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Former Clarks CEO launches legal battle over misconduct claims

The former CEO of shoe retailer Clarks has launched a legal battle against the company, after he was ousted last year following “conduct, conversations and expressions fell short” of company expectations.


According to the Sunday Times, Mike Shearwood claims he was ousted on “trumped-up charges” of racist and sexists comments, after he attempted to “expose mismanagement” at the company.

He has now brought the case against the retailer’s parent company, C&J Clark, to an employment tribunal.

However, a spokesperson for Clarks said the company “rejects all allegations raised by Shearwood” and “stands by [its] decision in relation to [his] termination”.

They added: “It is Clarks’ firmly held belief that Shearwood is fabricating a frivolous and vexatious narrative surrounding his time at Clarks purely with the intent of eliciting a termination payment from the business.

“Clarks made it clear at the time of his departure that his behaviour was such as to warrant no compensatory or notice payment. Clarks hopes the Tribunal will agree with us and see Shearwood’s claim for the tactical device it is. This is a calculated attempt to damage the Clarks business and its reputation.”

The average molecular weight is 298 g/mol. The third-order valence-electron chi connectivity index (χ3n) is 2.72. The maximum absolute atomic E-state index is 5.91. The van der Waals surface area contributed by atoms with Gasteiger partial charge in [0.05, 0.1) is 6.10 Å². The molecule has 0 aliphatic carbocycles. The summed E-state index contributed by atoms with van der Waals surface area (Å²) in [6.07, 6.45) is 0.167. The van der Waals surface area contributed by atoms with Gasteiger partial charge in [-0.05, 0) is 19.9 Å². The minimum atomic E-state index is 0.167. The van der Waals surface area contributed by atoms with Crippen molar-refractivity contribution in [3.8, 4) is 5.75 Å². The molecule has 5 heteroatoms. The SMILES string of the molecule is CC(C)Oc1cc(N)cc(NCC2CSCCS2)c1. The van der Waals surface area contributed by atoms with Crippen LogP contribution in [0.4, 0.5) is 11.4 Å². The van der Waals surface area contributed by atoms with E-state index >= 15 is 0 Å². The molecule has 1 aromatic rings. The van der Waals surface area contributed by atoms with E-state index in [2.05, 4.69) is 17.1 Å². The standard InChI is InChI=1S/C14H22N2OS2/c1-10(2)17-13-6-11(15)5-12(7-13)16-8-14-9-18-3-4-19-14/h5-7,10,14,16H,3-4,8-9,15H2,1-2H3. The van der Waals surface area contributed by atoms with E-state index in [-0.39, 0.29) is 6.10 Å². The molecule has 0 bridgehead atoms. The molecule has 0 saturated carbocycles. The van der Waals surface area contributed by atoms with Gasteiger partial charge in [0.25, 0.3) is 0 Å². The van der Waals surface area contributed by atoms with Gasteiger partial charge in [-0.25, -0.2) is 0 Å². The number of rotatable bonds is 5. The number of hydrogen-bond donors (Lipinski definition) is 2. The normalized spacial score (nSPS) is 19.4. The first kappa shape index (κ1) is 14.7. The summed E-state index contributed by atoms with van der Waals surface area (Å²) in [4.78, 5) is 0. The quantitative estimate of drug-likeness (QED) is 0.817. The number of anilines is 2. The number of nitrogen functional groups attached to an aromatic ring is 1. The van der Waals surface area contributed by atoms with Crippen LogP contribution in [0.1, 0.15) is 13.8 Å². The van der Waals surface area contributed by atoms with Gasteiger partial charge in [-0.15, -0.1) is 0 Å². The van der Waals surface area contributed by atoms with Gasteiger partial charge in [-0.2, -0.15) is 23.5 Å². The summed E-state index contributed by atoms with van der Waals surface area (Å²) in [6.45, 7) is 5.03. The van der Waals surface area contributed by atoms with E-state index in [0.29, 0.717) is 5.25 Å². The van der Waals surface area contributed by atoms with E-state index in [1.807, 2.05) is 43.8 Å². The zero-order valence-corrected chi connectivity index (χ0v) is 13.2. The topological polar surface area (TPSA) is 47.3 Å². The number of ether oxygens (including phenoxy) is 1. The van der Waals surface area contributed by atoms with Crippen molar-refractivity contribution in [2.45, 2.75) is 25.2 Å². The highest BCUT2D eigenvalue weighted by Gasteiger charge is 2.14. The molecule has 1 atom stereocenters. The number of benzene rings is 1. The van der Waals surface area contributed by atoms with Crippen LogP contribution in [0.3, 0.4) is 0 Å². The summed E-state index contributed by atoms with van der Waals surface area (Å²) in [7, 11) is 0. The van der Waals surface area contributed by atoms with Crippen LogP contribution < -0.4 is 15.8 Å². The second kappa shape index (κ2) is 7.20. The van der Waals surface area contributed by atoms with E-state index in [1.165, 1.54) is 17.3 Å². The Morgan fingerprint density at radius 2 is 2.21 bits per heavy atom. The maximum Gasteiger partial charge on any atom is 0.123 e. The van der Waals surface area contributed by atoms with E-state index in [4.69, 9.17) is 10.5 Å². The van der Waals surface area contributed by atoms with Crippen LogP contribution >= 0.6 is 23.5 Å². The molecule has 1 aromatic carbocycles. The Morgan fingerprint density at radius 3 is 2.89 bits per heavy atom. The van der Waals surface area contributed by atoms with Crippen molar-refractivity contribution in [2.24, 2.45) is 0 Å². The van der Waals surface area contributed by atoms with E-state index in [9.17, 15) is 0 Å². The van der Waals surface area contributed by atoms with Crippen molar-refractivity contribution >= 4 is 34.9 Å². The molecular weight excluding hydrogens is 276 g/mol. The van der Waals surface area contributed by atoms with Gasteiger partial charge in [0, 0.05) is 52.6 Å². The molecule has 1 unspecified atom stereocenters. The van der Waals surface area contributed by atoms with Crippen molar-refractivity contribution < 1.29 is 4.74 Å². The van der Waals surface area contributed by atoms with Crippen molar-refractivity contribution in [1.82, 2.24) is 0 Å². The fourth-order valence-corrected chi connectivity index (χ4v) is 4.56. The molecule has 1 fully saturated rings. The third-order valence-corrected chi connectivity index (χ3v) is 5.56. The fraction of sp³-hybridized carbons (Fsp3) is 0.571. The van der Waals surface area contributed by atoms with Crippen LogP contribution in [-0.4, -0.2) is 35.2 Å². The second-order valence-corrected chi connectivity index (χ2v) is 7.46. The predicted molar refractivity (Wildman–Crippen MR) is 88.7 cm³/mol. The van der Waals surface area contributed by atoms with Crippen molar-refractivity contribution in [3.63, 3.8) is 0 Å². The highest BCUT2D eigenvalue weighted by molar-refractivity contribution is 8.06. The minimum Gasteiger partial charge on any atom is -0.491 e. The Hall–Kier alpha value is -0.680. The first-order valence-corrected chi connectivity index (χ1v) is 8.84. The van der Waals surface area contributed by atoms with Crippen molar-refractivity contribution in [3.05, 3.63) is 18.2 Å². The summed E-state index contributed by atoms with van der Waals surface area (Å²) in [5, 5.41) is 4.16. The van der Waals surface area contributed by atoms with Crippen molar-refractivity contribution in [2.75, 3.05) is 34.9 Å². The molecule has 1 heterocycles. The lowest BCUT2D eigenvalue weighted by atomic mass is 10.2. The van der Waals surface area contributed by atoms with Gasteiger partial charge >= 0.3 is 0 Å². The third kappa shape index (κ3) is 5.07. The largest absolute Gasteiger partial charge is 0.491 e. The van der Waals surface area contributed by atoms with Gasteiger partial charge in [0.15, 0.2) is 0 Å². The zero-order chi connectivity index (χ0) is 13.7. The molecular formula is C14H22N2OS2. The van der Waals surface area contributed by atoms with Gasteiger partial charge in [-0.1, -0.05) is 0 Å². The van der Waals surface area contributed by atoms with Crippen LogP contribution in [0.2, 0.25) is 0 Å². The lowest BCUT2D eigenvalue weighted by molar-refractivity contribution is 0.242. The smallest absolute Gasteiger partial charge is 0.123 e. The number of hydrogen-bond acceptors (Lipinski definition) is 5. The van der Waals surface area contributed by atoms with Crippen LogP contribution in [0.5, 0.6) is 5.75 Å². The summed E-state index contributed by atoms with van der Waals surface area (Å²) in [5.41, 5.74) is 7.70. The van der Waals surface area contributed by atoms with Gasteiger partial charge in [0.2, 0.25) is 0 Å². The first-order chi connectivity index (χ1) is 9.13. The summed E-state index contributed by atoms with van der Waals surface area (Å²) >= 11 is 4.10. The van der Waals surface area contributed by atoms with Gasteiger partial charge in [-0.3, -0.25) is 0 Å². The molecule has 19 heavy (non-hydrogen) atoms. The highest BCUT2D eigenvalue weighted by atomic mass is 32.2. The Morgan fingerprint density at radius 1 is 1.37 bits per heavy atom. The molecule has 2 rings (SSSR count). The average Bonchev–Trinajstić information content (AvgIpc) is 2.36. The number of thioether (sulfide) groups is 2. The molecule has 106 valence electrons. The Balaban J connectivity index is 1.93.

In June of last year, Shearwood resigned “following an investigation into complaints that breached the company’s code of ethics on a number of occasions”.

Shearwood originally joined the retailer as chief executive back in 2016 from women’s fashion retailer Karen Millen. At the time of his appointment the position had been vacant for over a year after his predecessor Melissa Porter left with immediate effect following a marked drop in profits.

At the time, Clarks did not confirm exactly what part of its code of ethics he was found to be in breach of. A statement said: “Clarks confirms its CEO has resigned following an investigation into complaints of conduct contrary to the family owned company’s Code of Business Ethics.

“Clarks recently learned that aspects of Mr Shearwood’s conduct, conversations and expressions fell short of the behaviours expected of all its employees on a number of occasions. In these circumstances the board has accepted Mr Shearwood’s resignation.”

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